Coca-Cola launched an advertisement during America’s biggest annual sporting spectacle promoting multiculturalism and diversity in the U.S. by playing “America the Beautiful” in several different languages. While English, Spanish, Arabic and other languages sang a line or two, the video footage featured Americans from all walks of life across this great nation.
At the end, the iconic beverage company unveiled the hashtag #AmericaIsBeautiful.
But of course something had to happen and ruin a perfectly sentimental and peaceful moment.
Coke received a barrage of angry tweets and Facebook posts directed toward both the company and the ad, calling it un-American and offensive and insisting that our nation’s official language is English.
Of course, the U.S. does not have an official language, and many of the tweets that Buzzfeed and other online news organizations have compiled are terribly written with no regard to the English language or its rules on spelling and grammar.
And perhaps to combat Coke’s final thought in the ad, hashtags against the commercial formed, including #SpeakAmerican, #boycottcoke, #TeamPepsi, #terrorists and even #f–kcoke, which was originally tweeted completely uncensored.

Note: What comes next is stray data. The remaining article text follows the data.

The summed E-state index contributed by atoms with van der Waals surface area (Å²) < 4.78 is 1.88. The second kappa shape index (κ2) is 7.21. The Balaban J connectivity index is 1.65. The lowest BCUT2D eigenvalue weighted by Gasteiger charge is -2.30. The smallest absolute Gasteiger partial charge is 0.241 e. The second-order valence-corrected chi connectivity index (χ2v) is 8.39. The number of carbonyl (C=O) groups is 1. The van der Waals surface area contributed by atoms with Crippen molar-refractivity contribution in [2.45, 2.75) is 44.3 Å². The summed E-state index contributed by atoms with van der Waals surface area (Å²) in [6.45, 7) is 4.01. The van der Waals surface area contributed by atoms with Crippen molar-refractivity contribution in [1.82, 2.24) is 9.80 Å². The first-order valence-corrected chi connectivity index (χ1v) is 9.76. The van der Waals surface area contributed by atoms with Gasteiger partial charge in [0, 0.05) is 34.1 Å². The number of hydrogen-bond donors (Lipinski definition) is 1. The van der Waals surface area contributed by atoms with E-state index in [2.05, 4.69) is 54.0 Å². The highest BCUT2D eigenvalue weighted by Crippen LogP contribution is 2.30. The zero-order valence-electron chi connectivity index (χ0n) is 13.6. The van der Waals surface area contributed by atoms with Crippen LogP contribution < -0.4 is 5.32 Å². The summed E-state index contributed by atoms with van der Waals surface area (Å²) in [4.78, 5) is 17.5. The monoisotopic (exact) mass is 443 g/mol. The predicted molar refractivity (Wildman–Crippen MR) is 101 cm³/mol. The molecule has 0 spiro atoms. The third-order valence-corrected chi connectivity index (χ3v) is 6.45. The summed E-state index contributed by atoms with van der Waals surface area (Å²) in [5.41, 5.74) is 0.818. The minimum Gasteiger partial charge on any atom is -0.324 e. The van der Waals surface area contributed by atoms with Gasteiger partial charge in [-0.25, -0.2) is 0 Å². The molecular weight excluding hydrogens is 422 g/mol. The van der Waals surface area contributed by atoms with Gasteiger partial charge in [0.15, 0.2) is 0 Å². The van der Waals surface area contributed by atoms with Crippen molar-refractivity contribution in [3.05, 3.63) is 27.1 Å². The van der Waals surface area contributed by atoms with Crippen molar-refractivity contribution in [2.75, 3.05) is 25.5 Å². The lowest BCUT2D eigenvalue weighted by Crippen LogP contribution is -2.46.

Am I surprised? No, not at all. I started imagining the digital backlash as soon as I heard languages other than English.
But is this behavior acceptable? No, it is not, but really, what can we do about it?
Just remember that the people who essentially cried, “Screw you, Coke! This is America!” have the same free speech rights as the people at Coca-Cola who created the commercial, as well as those of us who support its message.
And don’t forget, just because something offends you, that does not necessarily make it illegal for others to express.
As someone who believes in and supports the message in this minute-long commercial, I am glad that Coke created this advertisement. I’m sure those responsible for this uplifting message knew what the backlash would be like, but they did it anyway and produced an advertisement worthy of an audience the size of the Super Bowl.
Being American is not about how many generations of your family are rooted in this soil, how well you blend in with the stereotypical culture or even what language you choose to sing “America the Beautiful.”
Being an American is about respecting and taking part in the freedoms, opportunities and experiences we as citizens are fortunate to have every day in our lives.
Despite the comments made toward Coke, the company’s decision to compile a multilingual and far-reaching video portrayal of common ground in American life today shows us a glimpse of what being an American means.
Michael Bragg, a senior journalism and public relations major from Lillington, is the editor-in-chief.